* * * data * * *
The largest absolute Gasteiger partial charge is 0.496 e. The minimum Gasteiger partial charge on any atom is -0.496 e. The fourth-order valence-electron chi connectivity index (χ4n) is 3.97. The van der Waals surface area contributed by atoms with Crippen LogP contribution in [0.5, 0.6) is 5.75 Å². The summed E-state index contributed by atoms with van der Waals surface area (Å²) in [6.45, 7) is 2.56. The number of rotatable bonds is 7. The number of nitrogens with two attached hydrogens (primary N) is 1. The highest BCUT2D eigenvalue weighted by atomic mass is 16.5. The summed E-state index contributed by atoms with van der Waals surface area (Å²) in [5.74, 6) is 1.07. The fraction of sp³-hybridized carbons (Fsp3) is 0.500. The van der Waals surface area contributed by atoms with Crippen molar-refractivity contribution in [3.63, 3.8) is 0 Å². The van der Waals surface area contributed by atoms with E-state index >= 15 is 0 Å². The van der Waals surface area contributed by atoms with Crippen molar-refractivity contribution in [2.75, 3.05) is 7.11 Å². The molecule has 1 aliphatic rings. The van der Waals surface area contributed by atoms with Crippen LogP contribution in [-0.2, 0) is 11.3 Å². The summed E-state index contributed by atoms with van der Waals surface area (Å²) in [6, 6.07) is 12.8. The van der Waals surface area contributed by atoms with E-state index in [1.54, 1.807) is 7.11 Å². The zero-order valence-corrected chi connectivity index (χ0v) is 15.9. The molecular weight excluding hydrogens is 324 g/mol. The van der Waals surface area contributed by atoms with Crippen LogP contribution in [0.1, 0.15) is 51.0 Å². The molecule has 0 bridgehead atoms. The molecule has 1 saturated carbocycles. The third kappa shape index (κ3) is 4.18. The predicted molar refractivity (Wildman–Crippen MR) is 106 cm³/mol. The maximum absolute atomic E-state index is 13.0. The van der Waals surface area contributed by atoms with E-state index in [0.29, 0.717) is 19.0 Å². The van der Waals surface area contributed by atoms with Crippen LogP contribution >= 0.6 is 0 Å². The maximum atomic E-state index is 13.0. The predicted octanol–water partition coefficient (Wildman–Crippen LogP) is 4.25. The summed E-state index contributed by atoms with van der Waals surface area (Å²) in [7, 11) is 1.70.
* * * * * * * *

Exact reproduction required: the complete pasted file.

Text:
The largest absolute Gasteiger partial charge is 0.496 e. The minimum Gasteiger partial charge on any atom is -0.496 e. The fourth-order valence-electron chi connectivity index (χ4n) is 3.97. The van der Waals surface area contributed by atoms with Crippen LogP contribution in [0.5, 0.6) is 5.75 Å². The summed E-state index contributed by atoms with van der Waals surface area (Å²) in [6.45, 7) is 2.56. The number of rotatable bonds is 7. The number of nitrogens with two attached hydrogens (primary N) is 1. The highest BCUT2D eigenvalue weighted by atomic mass is 16.5. The summed E-state index contributed by atoms with van der Waals surface area (Å²) in [5.74, 6) is 1.07. The fraction of sp³-hybridized carbons (Fsp3) is 0.500. The van der Waals surface area contributed by atoms with Crippen molar-refractivity contribution in [3.63, 3.8) is 0 Å². The van der Waals surface area contributed by atoms with E-state index >= 15 is 0 Å². The van der Waals surface area contributed by atoms with Crippen molar-refractivity contribution in [2.75, 3.05) is 7.11 Å². The molecule has 1 aliphatic rings. The van der Waals surface area contributed by atoms with Crippen LogP contribution in [-0.2, 0) is 11.3 Å². The summed E-state index contributed by atoms with van der Waals surface area (Å²) in [6, 6.07) is 12.8. The van der Waals surface area contributed by atoms with E-state index in [1.54, 1.807) is 7.11 Å². The zero-order valence-corrected chi connectivity index (χ0v) is 15.9. The molecular weight excluding hydrogens is 324 g/mol. The van der Waals surface area contributed by atoms with Crippen LogP contribution in [0.1, 0.15) is 51.0 Å². The molecule has 0 bridgehead atoms. The molecule has 1 saturated carbocycles. The third kappa shape index (κ3) is 4.18. The predicted molar refractivity (Wildman–Crippen MR) is 106 cm³/mol. The maximum absolute atomic E-state index is 13.0. The van der Waals surface area contributed by atoms with E-state index in [0.29, 0.717) is 19.0 Å². The van der Waals surface area contributed by atoms with Crippen LogP contribution >= 0.6 is 0 Å². The maximum atomic E-state index is 13.0. The predicted octanol–water partition coefficient (Wildman–Crippen LogP) is 4.25. The summed E-state index contributed by atoms with van der Waals surface area (Å²) in [7, 11) is 1.70.